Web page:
6 Experiment Results

We test the Meta Deformation Network on the MPI-FAUST Inter and Intra Subject Challenges. The ”inter” challenge contains 40 pairs of 3D scans of real people with each pair consisting of two different people at different poses. In test-time, to get the optimal deformation, we use as an initialization for the feature embedding , and optimizes over for 3000 iterations using ADAM at a learning rate of to implicitly find the that minimizes the Chamfer distance between the deformation and the query shape .

6.1 Unoptimized Deformations

Figure 4: Comparison of Meta Deformation Network and 3D-CODED with Learned templates [5] in unoptimized deformation quality. Left: Query Shape, middle: Meta Deformation Networks, right: 3D-CODED with Learned Template]

We show the deformation of the template into the query shapes before the optimization of , and compare Meta Deformation Network against the non-meta deformation network developed by T. Deprelle et al. in [5]. The figures are included in fig. 4.

Both approaches give a reasonable unoptimized deformation of a template into the query shape, though both suffer from varying amounts of distortions and imprecision from the actual query shape. The optimization step depicted in 6.2 over improves the quality of the deformation.

6.2 Feature Embedding Optimization

Figure 5: The deformation of the template into the query shape after optimizing for different numbers of iterations. From left to right: ground-truth query shape, unoptimized deformation, deformation optimized for 200 iterations, 1,000 iterations, and 3,000 iterations. Note the little difference in quality between deformations optimized for 1,000 and 3,000 iterations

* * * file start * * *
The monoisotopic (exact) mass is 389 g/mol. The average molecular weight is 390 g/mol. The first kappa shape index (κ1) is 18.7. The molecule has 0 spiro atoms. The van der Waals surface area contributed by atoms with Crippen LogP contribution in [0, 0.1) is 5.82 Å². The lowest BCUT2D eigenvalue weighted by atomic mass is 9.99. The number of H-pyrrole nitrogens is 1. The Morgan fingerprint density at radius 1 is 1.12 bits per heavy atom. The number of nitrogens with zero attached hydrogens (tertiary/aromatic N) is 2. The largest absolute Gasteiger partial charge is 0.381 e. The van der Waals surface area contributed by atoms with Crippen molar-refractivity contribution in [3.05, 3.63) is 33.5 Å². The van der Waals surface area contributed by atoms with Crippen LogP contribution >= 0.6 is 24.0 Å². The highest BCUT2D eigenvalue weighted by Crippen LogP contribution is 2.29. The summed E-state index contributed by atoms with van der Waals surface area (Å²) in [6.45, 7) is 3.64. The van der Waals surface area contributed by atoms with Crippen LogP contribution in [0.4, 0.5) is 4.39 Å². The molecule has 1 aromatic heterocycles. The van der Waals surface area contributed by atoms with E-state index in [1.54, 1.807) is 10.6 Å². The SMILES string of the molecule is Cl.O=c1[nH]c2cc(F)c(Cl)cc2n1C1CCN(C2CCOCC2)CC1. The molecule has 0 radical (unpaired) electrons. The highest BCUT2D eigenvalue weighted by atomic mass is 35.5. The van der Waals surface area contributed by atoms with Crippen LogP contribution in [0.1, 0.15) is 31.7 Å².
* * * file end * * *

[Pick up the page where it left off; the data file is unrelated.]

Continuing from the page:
We also test how sensitive the quality of the template deformation is to different numbers of optimization steps for . We qualitatively demonstrate that the deformation continues to improve in quality as is optimized for more iterations, but the marginal gain diminishes as the number of iterations increases, with the difference between 1,000 and 3,000 iterations hardly noticeable (See fig. 5).

The imprecision of the unoptimized deformation suggests that our ShapeNet encoder is unable to produce an optimal feature embedding that fully captures the characteristics of the query shape; the unoptimized deformation has a more generic structure lacking details of the person’s body shape, which the post-optimization deformation is able to capture. The relatively weak encoding power of our simplified ShapeNet encoder, can be alleviated by optimizing over given as its initialization. Also note that although the query shape has incomplete data around the person’s feet, our decoder has learned to reconstruct the missing parts from the input.